Why Brisk Walking Is the Most Effective Way to Lose Weight?

Brisk walking is the most secure method of burning extra fat. (Image via Pexels/ Nataliya Vaitkevich)
Brisk walking is the most secure method of burning extra fat. (Image via Pexels/ Nataliya Vaitkevich)

Brisk walking is a simple activity that many individuals can do without any extra equipment. It offers other health benefits in addition to helping people lose weight.

Low-impact aerobic activity that increases energy and aids in calorie burning, brisk walking is a great way to get in shape. Therefore, it can undoubtedly aid in weight loss when carried out correctly and accompanied by a healthy diet.

Regardless of age or level of physical fitness, anyone who wishes to live a healthy lifestyle must attempt it.


How Brisk Walking Aids in Weight Loss?

Walking is the most secure and convenient method of burning extra fat, despite the fact that weight loss may be gradual. There are numerous ways in which brisk walking promotes weight loss. Here's a look at some of its added advantages:

1) Burns calories

While brisk walking does contribute to calorie burning, the precise amount depends on a number of variables, including your weight, your speed, and obviously, the total distance traveled.

However, if you weigh 55 kg and walk at a speed of 4 kph, you can typically burn 165 calories in an hour. If you walk at a speed of 6.4 kph, you can burn up to 275 calories.


2) Helps in boosting metabolism

Walking on a regular basis helps to boost metabolism. The body will eventually speed up its metabolism as it becomes accustomed to this greater level of exercise. Fortunately, it means that the same tasks will use less energy from your body.

Additionally, a higher metabolism level aids in burning more calories and inactive fat, which ultimately increases weight loss.


3) Promotes a healthy heart

As previously stated, the rate of metabolism is increased by walking. This further contributes to the heart's long-term health by lowering the risk of heart attacks and strokes. People often gain weight as they recover from a cardiac episode. Walking is a great way to lose this extra weight.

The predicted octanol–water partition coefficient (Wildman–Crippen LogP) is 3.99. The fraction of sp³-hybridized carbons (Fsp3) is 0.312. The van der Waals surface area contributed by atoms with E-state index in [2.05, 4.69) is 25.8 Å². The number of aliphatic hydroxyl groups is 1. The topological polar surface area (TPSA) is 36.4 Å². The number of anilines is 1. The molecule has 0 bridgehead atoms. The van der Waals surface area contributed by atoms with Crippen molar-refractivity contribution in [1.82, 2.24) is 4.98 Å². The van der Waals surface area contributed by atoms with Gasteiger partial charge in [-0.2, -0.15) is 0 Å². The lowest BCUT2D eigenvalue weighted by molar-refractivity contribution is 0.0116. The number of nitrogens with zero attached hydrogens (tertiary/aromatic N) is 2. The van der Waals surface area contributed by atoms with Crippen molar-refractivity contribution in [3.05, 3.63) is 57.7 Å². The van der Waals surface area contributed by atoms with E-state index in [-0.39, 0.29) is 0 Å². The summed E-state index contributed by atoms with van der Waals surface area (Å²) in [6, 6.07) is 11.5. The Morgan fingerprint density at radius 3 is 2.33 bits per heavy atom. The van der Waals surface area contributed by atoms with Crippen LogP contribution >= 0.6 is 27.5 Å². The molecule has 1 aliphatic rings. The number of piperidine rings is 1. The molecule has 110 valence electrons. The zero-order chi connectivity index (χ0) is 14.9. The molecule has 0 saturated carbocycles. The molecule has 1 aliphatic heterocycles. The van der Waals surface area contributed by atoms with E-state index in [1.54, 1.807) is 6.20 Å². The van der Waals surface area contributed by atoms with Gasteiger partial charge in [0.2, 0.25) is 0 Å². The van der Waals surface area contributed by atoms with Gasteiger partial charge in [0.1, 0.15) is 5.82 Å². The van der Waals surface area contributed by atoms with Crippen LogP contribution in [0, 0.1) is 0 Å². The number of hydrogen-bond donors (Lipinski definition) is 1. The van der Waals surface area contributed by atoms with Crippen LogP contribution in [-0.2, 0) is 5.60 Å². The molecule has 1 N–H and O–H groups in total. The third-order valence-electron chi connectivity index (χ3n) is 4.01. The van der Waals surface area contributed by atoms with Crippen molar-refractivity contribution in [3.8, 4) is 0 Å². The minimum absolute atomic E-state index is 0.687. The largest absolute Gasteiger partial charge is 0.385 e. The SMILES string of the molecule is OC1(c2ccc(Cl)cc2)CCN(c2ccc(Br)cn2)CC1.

Make Brisk Walking a Part of Your Routine

It doesn't have to be difficult to incorporate walking into your daily routine as a workout that aids with weight management. If you're pressed for time, you may even divide your walks into 10-minute halves.

In reality, any amount of exercise counts toward helping you reach your fitness goals; even something as simple as taking the stairs instead of the elevator has benefits.

Here are some ways to incorporate brisk walking into your routine:

1) Opt for the park far away

Place your car towards the far end of the lot rather than as close to the entrance as you can. This not only encourages you to take more steps but also prevents you from having to waste time and energy looking for the ideal parking spot just outside the entrance.


2) Ditch the elevator

You can be sure you're getting more steps by using the stairs rather than the elevator. Additionally, taking the stairs rather than the elevator is a terrific way to engage in more demanding physical activity.


3) Walk during lunch hours

During your lunch break, spend some time walking around the office or the neighborhood. Get your co-workers involved and make your lunchtime walk more pleasurable and motivating by inviting them.


4) Wait and walk

While waiting for your children's baseball practice to end, you could also take a quick walk around the field. Consider any time you wait as an opportunity to get a walk-in.


Wrapping Up

Start off cautiously and gradually increase the length and frequency of your walks if you wish to walk for exercise every day. You can up the intensity after you are able to walk for as long and as frequently as you wish.

When you first begin, walking quickly for an extended period of time can make you feel worn out, sore, and unmotivated. Instead, you might wish to begin by strolling for 5–15 minutes at a reasonable pace, two or three times per week.

When you're ready to increase the length, frequency, or intensity of your walks, take into account your age, degree of fitness, and previous experience. To prevent injury, young people and older people can both increase their exercise in modest doses every week, while younger people and older people can usually increase their activity every two to four weeks.

Edited by Babylona Bora